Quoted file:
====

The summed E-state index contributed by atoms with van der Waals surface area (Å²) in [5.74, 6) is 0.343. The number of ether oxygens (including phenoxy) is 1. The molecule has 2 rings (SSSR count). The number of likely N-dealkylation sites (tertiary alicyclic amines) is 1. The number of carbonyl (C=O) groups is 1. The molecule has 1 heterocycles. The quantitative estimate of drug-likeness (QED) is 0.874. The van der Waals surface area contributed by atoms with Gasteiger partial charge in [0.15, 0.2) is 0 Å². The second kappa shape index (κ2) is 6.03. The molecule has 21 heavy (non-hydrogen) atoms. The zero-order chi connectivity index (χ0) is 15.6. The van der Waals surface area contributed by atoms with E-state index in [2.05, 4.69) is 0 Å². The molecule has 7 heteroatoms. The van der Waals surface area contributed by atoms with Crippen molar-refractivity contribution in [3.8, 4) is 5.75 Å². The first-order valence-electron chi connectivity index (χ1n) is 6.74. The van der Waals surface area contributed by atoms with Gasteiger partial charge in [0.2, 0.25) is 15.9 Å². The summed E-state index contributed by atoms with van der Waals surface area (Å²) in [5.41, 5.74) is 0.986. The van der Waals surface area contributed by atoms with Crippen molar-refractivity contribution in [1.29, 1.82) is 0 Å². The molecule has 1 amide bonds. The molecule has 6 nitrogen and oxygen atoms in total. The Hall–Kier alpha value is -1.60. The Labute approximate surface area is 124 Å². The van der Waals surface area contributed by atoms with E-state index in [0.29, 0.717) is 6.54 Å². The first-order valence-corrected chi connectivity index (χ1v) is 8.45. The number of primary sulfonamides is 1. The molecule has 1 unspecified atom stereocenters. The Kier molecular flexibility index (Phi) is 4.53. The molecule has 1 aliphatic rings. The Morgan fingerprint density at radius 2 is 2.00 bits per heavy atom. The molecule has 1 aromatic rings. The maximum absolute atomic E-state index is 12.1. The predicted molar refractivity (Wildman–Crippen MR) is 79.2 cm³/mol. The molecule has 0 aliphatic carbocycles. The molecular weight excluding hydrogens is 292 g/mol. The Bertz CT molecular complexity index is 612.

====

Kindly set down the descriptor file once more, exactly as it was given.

The summed E-state index contributed by atoms with van der Waals surface area (Å²) in [5.74, 6) is 0.343. The number of ether oxygens (including phenoxy) is 1. The molecule has 2 rings (SSSR count). The number of likely N-dealkylation sites (tertiary alicyclic amines) is 1. The number of carbonyl (C=O) groups is 1. The molecule has 1 heterocycles. The quantitative estimate of drug-likeness (QED) is 0.874. The van der Waals surface area contributed by atoms with Gasteiger partial charge in [0.15, 0.2) is 0 Å². The second kappa shape index (κ2) is 6.03. The molecule has 21 heavy (non-hydrogen) atoms. The zero-order chi connectivity index (χ0) is 15.6. The van der Waals surface area contributed by atoms with E-state index in [2.05, 4.69) is 0 Å². The molecule has 7 heteroatoms. The van der Waals surface area contributed by atoms with Crippen molar-refractivity contribution in [3.8, 4) is 5.75 Å². The first-order valence-electron chi connectivity index (χ1n) is 6.74. The van der Waals surface area contributed by atoms with Gasteiger partial charge in [0.2, 0.25) is 15.9 Å². The summed E-state index contributed by atoms with van der Waals surface area (Å²) in [5.41, 5.74) is 0.986. The van der Waals surface area contributed by atoms with Crippen molar-refractivity contribution in [1.29, 1.82) is 0 Å². The molecule has 1 amide bonds. The molecule has 6 nitrogen and oxygen atoms in total. The Hall–Kier alpha value is -1.60. The Labute approximate surface area is 124 Å². The van der Waals surface area contributed by atoms with E-state index in [0.29, 0.717) is 6.54 Å². The first-order valence-corrected chi connectivity index (χ1v) is 8.45. The number of primary sulfonamides is 1. The molecule has 1 unspecified atom stereocenters. The Kier molecular flexibility index (Phi) is 4.53. The molecule has 1 aliphatic rings. The Morgan fingerprint density at radius 2 is 2.00 bits per heavy atom. The molecule has 1 aromatic rings. The maximum absolute atomic E-state index is 12.1. The predicted molar refractivity (Wildman–Crippen MR) is 79.2 cm³/mol. The molecule has 0 aliphatic carbocycles. The molecular weight excluding hydrogens is 292 g/mol. The Bertz CT molecular complexity index is 612.